Turtle Time

I have spent the past three days on Amelia Island, taking walks and resting. I’ve been fighting a cold or a sinus infection. I don’t know which — sometimes it’s hard to tell the difference. All I know is that I’ve been congested, enervated, and had a tendency to crankiness. Even worse, I haven’t been feeling the thrill of this journey. In my defense, it’s hard to be wide-eyed with wonder for weeks on end (eight weeks so far!), especially if one is fighting to breathe.

Still, this has been a lovely place to roam around — walks on the beach and hikes through Egan’s Creek Greenway, a 300-acre nature preserve. On all those excursions, the biggest joy, besides the lovely scenery of course, was catching glimpses of turtles. Often they were shy and slipped into the water before I could get a photo, but a couple of times they stopped and pretended to be rocks. One fellow even posed for me.

Despite signs warning about the presence of alligators, I didn’t get to see one. The rustling in the bushes that I thought might be an alligator turned out to be a rabbit, but I did see a lot of dragonflies and one lone cardinal.

My idyll on Amelia Island is coming to an end. Tomorrow I head into Georgia. I hope I can ditch the crankiness and muster the enthusiasm necessary to make the most of the opportunity. There is so much to see and experience and be grateful for.

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(Pat Bertram is the author of the suspense novels Light Bringer, More Deaths Than One, A Spark of Heavenly Fire, and Daughter Am I. Bertram is also the author of Grief: The Great Yearning, “an exquisite book, wrenching to read, and at the same time full of profound truths.”)

Do Writers Need To Be Supportive Of Each Other?

Do writers need to be supportive of each other, as if we are all part of one big dysfunctional family, as if all writers are the same, or at least connected in some way? I can see that it’s important not to be envious of those who make it big, since envy destroys the envier, but I see no reason to be glad of the success some writers attain, especially those who write books I would not read if they were the last books left on the face of the earth. Nor do I see any reason to celebrate the success of someone I have never met or have never exchanged so much as a single eword. Nor do I see any reason to encourage writers to write. Those who want to write, write. It’s as simple as that.

To some extent, almost all people are writers, even if they just jot shopping lists, post status updates, and respond to email messages, but this doesn’t make me connected to them except in the cosmic sense that we are all connected. (To be crankily honest, some who call themselves writers should have stayed with writing shopping lists.)

I’ve never felt any great bond to other writers, perhaps because I never really considered myself a writer. I don’t always write — sometimes I do, more often I don’t. I have no great passion or deep need for writing, no burning desire to create, no characters that scream to be born, no story that demands to be written or that writes itself. I don’t define myself by what I’ve written or what I might plan to write. My books are not my children, my characters are not my friends. When I write, I do have moments of being in the “zone,” but mostly I have to dig for each word, which is okay since that’s the part of writing that’s fun for me — finding the perfect word to say exactly what I mean. (The other day someone posted a question in a writing group asking for help figuring out a word since he didn’t have time to find it for himself. To me, that’s not a writer. Words make a writer. If you have no time for words, what’s the point of writing?)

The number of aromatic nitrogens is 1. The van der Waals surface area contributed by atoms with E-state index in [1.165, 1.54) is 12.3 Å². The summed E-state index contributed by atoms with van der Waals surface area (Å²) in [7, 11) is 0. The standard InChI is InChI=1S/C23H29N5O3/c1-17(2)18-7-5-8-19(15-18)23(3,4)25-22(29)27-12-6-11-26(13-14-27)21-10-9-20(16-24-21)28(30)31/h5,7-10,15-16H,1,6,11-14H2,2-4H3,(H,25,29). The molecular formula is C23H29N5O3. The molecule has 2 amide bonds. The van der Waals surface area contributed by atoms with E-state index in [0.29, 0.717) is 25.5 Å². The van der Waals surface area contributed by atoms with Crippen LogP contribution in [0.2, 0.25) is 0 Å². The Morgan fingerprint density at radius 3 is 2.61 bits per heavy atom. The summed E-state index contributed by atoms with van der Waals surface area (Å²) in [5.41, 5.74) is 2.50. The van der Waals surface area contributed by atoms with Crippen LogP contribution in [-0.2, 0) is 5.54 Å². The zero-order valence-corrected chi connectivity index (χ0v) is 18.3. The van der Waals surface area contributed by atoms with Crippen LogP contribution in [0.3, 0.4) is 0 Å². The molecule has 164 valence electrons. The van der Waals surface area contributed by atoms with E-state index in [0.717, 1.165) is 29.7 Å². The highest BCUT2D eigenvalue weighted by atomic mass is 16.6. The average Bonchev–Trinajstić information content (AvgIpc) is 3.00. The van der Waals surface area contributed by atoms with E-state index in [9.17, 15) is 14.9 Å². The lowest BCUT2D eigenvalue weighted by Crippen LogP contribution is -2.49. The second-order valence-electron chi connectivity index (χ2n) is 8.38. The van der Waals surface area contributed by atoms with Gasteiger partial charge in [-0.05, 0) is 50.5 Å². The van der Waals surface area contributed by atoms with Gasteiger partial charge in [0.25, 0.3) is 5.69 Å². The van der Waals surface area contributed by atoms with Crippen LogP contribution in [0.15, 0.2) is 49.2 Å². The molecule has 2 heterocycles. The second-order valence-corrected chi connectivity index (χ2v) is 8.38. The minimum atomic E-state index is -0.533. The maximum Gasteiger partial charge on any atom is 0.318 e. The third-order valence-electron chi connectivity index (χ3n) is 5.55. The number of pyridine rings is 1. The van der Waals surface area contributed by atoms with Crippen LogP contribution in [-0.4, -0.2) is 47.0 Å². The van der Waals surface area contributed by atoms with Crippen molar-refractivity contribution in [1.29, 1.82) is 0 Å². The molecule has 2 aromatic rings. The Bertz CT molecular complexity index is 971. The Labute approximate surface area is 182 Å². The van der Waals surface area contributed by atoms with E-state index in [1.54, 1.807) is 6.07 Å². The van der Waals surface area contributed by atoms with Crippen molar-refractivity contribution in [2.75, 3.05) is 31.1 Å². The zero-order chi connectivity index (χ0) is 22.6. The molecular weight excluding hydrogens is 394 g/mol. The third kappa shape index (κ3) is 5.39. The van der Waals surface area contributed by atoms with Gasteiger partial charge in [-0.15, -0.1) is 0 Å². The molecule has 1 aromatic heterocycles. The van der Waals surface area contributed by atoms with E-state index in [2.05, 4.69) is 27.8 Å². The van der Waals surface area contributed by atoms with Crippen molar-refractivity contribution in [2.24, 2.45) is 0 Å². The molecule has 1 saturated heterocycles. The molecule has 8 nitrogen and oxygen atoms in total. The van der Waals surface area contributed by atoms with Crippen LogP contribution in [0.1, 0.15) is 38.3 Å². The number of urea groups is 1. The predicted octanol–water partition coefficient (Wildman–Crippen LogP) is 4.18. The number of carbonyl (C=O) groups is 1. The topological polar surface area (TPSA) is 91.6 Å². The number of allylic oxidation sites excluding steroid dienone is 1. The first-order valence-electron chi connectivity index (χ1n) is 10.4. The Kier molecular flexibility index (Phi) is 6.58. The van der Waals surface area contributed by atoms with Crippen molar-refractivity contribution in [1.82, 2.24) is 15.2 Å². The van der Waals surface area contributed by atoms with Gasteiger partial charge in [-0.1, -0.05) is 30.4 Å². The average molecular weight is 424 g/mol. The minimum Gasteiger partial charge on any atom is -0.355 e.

Speaking of words, I don’t understand why so many writers brag about their word counts. What does a word count mean? It doesn’t impart anything about the quality of writing. For all I know, the authors could have been stringing nonsense syllables together or writing shopping lists, so why should I care how many words they wrote? Word counts mean nothing, what counts is the meaning of the words.

I really do sound cranky, don’t I? Well, perhaps I am, but it does irk me that just because I’ve written a few books and gotten them published, I am supposed to accept other writers as my “family.” Someone who slaps together a draft and posts it on Amazon as a published book doesn’t have anything in common with me. Someone who sits down and spews out thousands of words — good or bad — doesn’t have anything in common with me. Someone who scribbles an erotic book that catches the fancy of the masses doesn’t have anything in common with me. (Nothing I write will ever go viral. I have taste.)

Still, I do what I can to be supportive of other writers. I have two blogs that cater to writers — one is for book excerpts, and one is for interviews. (Feel free to send me an interview or book excerpt according to the instructions on the blogs.) I also have a writing discussion group on Facebook to help writers develop their craft, and I host a self-promotion extravaganza every Saturday to give writers a forum to promote. So maybe this is a case of my actions speaking louder than my words.